Spotlight on... vegan diets

  • By
    Jo Lewin - Nutritional therapist

New to the vegan lifestyle or just looking for some dietary advice? Our nutritionist Jo Lewin offers up easy alternatives, delicious recipes and health considerations for when following a vegan diet...

Spotlight on... vegan diets

Choosing to follow a vegan diet may seem like a daunting prospect. This spotlight feature aims to offer some answers to commonly asked questions about veganism, provide you with useful alternatives that are safe to eat and an array of delicious vegan-friendly recipes.

The Vegan Society states that: ''Veganism is a way of living which seeks to avoid, as far as possible and practical; the use of animals for food, clothing or any other purpose. At the heart of veganism is the core principle that animals are not ours to be used.''

 

What to avoid:Cow

The day to day basics of following a vegan diet involve choosing not to eat anything which originates from animals:

- No meat, fish, animal fats or gelatine
- No dairy products such as cow's milk, cheese, butter, yogurt, goat's or sheep's milk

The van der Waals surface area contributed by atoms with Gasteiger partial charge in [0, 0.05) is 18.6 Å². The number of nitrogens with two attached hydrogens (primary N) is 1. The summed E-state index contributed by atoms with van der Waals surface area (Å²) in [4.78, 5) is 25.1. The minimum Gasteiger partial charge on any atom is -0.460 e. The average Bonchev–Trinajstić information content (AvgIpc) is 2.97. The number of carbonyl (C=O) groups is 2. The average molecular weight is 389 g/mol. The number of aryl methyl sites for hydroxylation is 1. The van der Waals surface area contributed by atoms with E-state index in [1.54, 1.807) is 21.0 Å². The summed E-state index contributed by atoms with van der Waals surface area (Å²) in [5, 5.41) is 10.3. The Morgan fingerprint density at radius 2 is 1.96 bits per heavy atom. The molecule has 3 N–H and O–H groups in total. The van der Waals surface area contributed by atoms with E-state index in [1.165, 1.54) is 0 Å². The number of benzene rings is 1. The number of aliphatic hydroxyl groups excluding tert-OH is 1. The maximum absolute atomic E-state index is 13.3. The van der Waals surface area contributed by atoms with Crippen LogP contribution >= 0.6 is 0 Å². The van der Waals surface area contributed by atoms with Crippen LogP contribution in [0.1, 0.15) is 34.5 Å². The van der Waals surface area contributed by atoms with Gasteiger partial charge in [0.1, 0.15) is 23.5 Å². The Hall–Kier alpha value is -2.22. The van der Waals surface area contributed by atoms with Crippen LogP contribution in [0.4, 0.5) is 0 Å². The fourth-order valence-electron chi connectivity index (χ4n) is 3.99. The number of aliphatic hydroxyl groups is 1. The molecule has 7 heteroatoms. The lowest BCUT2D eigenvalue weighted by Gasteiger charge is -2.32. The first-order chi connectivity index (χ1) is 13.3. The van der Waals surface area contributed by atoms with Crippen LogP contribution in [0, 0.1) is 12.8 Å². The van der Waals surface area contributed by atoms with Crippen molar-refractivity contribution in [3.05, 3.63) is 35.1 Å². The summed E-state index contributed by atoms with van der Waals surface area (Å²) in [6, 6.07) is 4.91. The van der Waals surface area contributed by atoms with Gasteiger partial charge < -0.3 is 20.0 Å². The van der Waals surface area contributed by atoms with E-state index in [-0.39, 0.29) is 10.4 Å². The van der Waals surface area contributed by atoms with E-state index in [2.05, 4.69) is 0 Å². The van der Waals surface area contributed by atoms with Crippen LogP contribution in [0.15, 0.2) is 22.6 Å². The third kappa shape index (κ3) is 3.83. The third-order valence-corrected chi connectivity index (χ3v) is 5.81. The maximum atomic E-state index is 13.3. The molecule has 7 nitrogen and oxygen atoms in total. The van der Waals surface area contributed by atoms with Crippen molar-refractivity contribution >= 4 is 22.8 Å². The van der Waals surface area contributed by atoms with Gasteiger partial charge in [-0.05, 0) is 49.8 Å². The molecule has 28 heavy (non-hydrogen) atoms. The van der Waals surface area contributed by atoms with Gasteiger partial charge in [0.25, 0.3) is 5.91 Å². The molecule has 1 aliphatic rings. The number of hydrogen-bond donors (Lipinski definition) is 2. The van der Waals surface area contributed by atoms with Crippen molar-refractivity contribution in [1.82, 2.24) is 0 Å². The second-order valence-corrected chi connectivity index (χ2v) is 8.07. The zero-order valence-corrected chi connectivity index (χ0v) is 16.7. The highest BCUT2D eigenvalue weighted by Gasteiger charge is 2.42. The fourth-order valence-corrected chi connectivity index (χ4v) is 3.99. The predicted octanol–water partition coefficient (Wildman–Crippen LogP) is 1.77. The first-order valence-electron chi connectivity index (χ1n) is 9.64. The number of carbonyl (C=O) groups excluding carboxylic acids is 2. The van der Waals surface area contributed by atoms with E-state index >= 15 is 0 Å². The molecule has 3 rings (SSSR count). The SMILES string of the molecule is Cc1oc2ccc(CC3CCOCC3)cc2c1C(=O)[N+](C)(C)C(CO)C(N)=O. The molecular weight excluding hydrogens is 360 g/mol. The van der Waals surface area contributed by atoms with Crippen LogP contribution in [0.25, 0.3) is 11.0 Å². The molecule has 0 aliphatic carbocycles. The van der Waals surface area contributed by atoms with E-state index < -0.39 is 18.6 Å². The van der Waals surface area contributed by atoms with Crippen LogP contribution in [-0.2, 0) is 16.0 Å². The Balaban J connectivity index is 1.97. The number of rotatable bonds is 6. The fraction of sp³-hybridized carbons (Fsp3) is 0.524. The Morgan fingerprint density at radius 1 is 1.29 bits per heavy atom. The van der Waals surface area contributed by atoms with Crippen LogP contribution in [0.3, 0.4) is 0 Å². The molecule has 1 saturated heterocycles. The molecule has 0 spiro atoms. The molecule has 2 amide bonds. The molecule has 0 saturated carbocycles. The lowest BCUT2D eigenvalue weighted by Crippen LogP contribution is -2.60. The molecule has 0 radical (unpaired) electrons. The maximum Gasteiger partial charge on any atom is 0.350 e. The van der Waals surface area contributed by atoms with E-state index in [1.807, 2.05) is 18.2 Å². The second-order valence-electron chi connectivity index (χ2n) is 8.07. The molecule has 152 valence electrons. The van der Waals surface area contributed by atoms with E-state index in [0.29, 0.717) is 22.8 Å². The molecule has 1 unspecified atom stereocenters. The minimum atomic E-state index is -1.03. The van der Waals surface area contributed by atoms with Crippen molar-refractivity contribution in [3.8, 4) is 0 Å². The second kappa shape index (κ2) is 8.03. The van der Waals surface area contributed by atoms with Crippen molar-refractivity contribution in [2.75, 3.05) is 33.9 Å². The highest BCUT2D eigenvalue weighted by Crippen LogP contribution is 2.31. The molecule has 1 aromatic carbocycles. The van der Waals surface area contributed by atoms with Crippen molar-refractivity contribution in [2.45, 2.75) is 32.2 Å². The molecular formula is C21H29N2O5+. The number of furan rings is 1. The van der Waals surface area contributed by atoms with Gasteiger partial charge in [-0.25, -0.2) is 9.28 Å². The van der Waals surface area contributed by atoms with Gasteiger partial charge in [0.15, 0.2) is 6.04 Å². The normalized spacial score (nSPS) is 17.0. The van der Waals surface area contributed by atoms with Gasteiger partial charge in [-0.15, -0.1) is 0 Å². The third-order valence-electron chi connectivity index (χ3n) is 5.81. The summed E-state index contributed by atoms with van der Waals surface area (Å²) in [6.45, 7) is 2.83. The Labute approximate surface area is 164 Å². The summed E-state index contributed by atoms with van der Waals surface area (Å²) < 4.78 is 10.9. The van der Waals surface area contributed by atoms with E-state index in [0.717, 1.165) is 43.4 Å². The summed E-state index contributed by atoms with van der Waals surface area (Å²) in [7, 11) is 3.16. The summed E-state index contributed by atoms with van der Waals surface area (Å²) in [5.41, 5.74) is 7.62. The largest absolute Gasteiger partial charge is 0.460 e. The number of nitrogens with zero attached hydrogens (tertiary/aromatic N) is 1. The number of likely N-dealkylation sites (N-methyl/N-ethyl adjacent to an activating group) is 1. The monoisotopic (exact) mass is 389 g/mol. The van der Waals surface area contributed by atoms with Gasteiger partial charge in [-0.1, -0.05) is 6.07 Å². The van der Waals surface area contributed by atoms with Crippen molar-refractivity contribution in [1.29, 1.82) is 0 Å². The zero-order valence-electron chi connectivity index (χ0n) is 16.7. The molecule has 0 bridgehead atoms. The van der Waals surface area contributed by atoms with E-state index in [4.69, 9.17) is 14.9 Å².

- No eggs nor foods containing eggs such as Quorn
- No honey

 

FruitsWhat to include:

Vegans are able to obtain all the nutrients the body needs by eating a varied diet containing:

- Fruit and vegetables
- Plenty of starch foods
- Non-dairy sources of protein such as nuts, beans and pulses
- Dairy alternatives such as fortified soya milk

Following a vegan diet has been made easier in recent years as supermarkets, health food stores and specialist online suppliers now stock a wide variety of non-animal dairy alternatives and vegan ingredients.

 

SubstitutionsSoba noodle & edamame salad with grilled tofu

Consider the following vegan alternatives to commonly consumed foods:

  • Swap cow's milk for... Plant milks such as soya, rice, oat, hemp, coconut, hazelnut.
  • Swap dairy products (including cheese for... See our spotlight on dairy-free feature for useful alternatives.
    Note - Many brands of vegetable margarines and spreads are not suitable for vegans as they may contain milk.
  • Swap butter for... Rapeseed and olive oils can be used in cooking. Tahini can be stirred into salads and can be spread on bread and crackers as a butter substitute. It also works well stirred into a bowl of pasta or used to top jacket potatoes.